Because of the intense security, thousands of people were forced to stand for hours in the cold before getting anywhere near the inaugural parade route. At the entrances reserved for the general public, half or more of those on line had come to oppose Bush’s inauguration. Many carried homemade signs. “US Military Families are Grieving While You Celebrate,” said one. Others read: “51 Percent is Not a Mandate,” “This Emperor Has No Clothes,” “Ohio=Ukraine,” and “Second-Rate Citizen.”
While waiting outside the metal security fences manned by National Guardsmen in combat fatigues, the crowd broke into chants of “Let us in,” “No more years” and “Peace, now.”
Among those standing on the long line leading into the security tent on 4th Street was Abdullah, an Egyptian immigrant who works for a company that operates a food concession in one of the office buildings located inside the frozen zone.
“I have been here for an hour waiting for them to let people in,” he said. “I’m just trying to go to work, but they make it impossible. I knew there would be problems, but this is ridiculous. If can get through, then I will work; if not, I’ll just go home.”
When the crowd was finally allowed to move, people were subjected to frisks and marched through metal detectors just to approach the street where the inaugural parade passed.
Many of those who came to protest were high school and university students. Entire families also came, including some with children serving in Iraq. Several returned soldiers as well as parents of soldiers killed in the Iraq war and occupation joined the demonstrations.
Tara Labar, a high school senior from Nazareth, Pennsylvania, came to protest the inauguration with a group of students from the Lehigh Performing Arts Charter School. “I hate Bush and I hate the war,” she explained, when asked why she made the trip to Washington. “It is so bad that more than 50 million Americans could vote for him. I think that the country is so split right now.”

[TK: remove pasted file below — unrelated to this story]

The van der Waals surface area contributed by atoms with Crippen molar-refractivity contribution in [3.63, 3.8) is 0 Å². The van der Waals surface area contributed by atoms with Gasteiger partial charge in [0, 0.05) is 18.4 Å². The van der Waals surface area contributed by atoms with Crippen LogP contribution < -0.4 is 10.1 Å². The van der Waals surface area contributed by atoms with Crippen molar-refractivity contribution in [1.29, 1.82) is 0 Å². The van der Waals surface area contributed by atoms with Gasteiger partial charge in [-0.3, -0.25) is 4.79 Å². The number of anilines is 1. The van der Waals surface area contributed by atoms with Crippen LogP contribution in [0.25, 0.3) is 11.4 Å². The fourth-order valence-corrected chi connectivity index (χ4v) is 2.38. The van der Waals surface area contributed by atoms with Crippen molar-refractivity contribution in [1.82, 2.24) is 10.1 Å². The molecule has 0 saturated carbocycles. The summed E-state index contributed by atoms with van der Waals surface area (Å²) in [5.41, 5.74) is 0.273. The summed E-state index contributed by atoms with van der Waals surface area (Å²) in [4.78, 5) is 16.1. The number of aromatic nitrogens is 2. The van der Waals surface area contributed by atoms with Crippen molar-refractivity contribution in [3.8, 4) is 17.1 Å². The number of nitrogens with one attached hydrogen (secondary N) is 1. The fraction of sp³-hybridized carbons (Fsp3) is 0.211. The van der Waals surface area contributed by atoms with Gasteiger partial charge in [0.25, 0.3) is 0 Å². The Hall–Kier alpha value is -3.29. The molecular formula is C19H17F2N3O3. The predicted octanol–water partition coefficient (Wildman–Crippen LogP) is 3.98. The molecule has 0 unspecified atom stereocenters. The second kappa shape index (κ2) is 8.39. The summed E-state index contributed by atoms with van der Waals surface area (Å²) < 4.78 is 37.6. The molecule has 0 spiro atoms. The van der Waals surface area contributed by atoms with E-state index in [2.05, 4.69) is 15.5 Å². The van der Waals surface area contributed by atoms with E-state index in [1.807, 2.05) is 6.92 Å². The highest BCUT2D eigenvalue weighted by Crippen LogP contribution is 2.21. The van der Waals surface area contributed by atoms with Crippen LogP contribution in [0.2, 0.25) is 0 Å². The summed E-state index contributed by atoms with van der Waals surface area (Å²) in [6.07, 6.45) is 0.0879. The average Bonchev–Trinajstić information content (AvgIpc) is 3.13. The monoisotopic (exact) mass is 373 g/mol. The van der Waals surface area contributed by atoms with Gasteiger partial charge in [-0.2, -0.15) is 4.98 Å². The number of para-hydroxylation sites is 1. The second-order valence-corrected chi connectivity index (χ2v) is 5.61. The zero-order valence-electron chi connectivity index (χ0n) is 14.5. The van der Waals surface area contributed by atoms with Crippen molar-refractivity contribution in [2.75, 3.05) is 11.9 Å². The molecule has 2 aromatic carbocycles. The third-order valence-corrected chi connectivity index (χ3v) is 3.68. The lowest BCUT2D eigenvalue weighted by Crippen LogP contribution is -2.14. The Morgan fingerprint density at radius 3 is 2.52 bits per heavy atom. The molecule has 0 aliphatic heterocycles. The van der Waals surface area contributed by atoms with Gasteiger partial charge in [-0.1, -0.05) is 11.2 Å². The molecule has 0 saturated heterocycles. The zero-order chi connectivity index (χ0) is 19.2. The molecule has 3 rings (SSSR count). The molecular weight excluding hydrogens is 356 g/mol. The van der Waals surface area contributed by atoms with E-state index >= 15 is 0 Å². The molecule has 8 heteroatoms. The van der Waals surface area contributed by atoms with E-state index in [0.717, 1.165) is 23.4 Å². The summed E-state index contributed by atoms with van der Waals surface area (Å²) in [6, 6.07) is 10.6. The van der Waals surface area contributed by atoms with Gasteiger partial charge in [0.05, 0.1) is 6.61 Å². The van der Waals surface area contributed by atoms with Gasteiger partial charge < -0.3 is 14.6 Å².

Asked what she expected from a second term of the Bush administration, Tara said, “I am terrified and I am worried about my own future. I want to be a teacher, but with ‘No Child Left Behind,’ you don’t know what will be left of public education in four years’ time.”
Doug Spooner, 17, a high school senior from Winchester, Virginia, said, “In Iraq, Afghanistan and in the United States itself, people are dying because of what this administration is doing, and that is not right. Unfortunately, people don’t see that corporate America and big business are running the show.
“I also don’t like how this administration is using fear and a crusade mentality. We have never been a nation that took a position in war based on religious ideology. This is something new and it is not good; we are not a Christian nation. He is promoting an ideology based on hatred and fear of anything that is different.”
Kristin Boczar, 17, also a student from Winchester, said, “I feel strongly about democracy, and this president is affecting us and our future. I am against the war in Iraq. My brother is a soldier and he is against the war. He didn’t want Bush as his boss. He went into the army as a last resort. We are not rich, and could not afford private school.
“When my brother came home from basic training, he told us that they instructed them that if an eight-year-old girl comes running up to their humvee, even if she was just begging for food, that they had to kill her, either shoot her or run her over. We are killing so many civilians over there, and that is not right. Bush says that we are doing good, but we are not.